Transplant them from trays into pots, ready to move into the garden when the risk of inclement weather has passed. The ‘hardening’ process is where you’ll gradually move your lavender into the garden so the seedlings can start getting used to outdoor light and moisture. Move them into your garden in the tray for a few hours to days at a time, and then when you’re ready to transplant, your lavender plants will be more likely to thrive.

When it comes time to transplant into the garden, pick a soil spot that drains well and is in the wide open sun. If you like, providing a rich source of compost as a growing medium can help to improve drainage and give your lavender a nutrition boost.

They need light to germinate, so when you are ready to plant them, choose a rich growing medium and place them at a shallow depth with a light covering. Try not to cover your seeds completely, as they’ll need plenty of access to the sun for the best growth.

Lavender will always need good drainage as most varieties are at risk of disease and fungus – which also means that you should take care watering them gently. They can germinate in as little as two weeks, but you may find that if temperature or light is lacking, they can take double the time to start sprouting. 

When will lavender start blooming?

Lavender tends to bloom in the early spring, though this can vary from species to species. As established, most varieties require patience – and you’re unlikely to see much growth or any flowering during the first year of planting seeds.

Regardless, it’s a good idea to continue watering, feeding, and pruning your lavender to ensure it can continue blooming for the seasons to come.

Caring for your new lavender plants

Lavender seedlings and plants are typically hardy but cannot tolerate freezing conditions nor be awash in poorly drained soil! They thrive in full sun, though you can also plant them in semi-shade if necessary. Keeping these plants in the complete shade is a no-no, as they won’t flower – meaning you can expect fewer visits from pollinators.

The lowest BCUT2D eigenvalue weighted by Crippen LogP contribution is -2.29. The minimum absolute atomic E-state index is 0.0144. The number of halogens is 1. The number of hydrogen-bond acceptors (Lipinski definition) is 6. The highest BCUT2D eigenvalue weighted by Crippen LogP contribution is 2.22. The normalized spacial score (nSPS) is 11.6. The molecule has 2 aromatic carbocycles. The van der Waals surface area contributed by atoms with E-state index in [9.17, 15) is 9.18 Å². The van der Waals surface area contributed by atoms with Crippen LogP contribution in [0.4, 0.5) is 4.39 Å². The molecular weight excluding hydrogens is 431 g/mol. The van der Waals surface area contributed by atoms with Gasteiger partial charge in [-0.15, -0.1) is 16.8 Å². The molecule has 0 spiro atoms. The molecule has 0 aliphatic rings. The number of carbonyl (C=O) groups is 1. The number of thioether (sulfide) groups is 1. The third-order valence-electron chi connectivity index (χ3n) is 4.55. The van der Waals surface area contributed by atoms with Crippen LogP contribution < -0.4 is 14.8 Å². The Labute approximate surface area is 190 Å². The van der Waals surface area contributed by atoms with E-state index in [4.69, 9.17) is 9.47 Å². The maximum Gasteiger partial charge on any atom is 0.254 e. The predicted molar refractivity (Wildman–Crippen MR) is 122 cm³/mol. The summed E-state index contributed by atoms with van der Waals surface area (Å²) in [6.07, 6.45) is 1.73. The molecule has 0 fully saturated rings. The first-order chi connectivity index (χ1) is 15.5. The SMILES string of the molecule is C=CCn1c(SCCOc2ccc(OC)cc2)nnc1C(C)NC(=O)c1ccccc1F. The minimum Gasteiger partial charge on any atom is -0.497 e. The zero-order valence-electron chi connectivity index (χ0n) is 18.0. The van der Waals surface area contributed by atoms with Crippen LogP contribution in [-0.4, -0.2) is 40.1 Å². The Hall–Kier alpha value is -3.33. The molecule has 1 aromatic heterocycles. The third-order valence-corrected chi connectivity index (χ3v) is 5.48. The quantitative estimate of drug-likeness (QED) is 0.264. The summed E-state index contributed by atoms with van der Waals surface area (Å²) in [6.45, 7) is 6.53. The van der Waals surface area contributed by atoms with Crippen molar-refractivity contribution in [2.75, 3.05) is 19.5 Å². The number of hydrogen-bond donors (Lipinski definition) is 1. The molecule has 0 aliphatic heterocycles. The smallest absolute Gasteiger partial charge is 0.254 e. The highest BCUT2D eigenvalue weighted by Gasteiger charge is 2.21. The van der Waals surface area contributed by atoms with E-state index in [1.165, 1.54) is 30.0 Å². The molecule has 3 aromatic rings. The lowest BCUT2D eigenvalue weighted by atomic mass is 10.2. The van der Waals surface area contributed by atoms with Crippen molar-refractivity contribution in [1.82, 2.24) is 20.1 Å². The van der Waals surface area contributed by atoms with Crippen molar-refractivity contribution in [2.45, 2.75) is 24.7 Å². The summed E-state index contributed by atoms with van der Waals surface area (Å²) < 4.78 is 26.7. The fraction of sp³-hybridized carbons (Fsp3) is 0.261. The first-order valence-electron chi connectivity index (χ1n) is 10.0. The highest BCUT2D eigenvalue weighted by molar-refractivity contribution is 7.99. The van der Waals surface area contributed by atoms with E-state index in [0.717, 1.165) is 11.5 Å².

Watering cycles

Most varieties of lavender have shallow roots that won’t delve deep enough to capture buried moisture. If leaves begin to fall off and flower stems look feeble or droop, your plant has too little or too much water! After transplanting, you can generally expect lavender to root successfully within three weeks – and you won’t need to water them more than once a week (even once every two weeks once roots start to set).

When your lavender starts to bloom, it’s worth increasing watering slightly, though only as much as once per week. Flowering lavender will get quite hungry – though it is generally undemanding through much of its life cycle.

Feeding lavender seeds and seedlings

Lavender will respond well to a dose of fertilizer or mulching from time to time – top your soil dressing with organic compost every six months to ensure your lavender gets a balanced diet! 

These plants prefer a pH level of between six to eight, therefore thriving in slightly acidic soil. You can increase the level by adding calcium carbonate or limestone – be sure to invest in pH testing strips from your local garden store or vendor or a trusted source online.

Protecting your lavender seedlings

While reasonably hardy in most USDA zones, lavender seedlings can suffer a little in extreme temperatures or weather conditions, such as high winds. If your seedlings experience weather damage, try using a garden table or chair to shield weakened plants until they recover. 

Canes can be used to form support for lavender seedlings, though be sure to avoid using plastic (as it can quickly overheat tender plants). Where possible, opt for bamboo support canes.

Don’t be afraid to sink canes into the land around your lavender seedlings. Lavender roots are famously shallow, so position your supports sufficiently distant from the center of the plant (and hence its root formation). 

What should I do if my lavender seedlings dry up?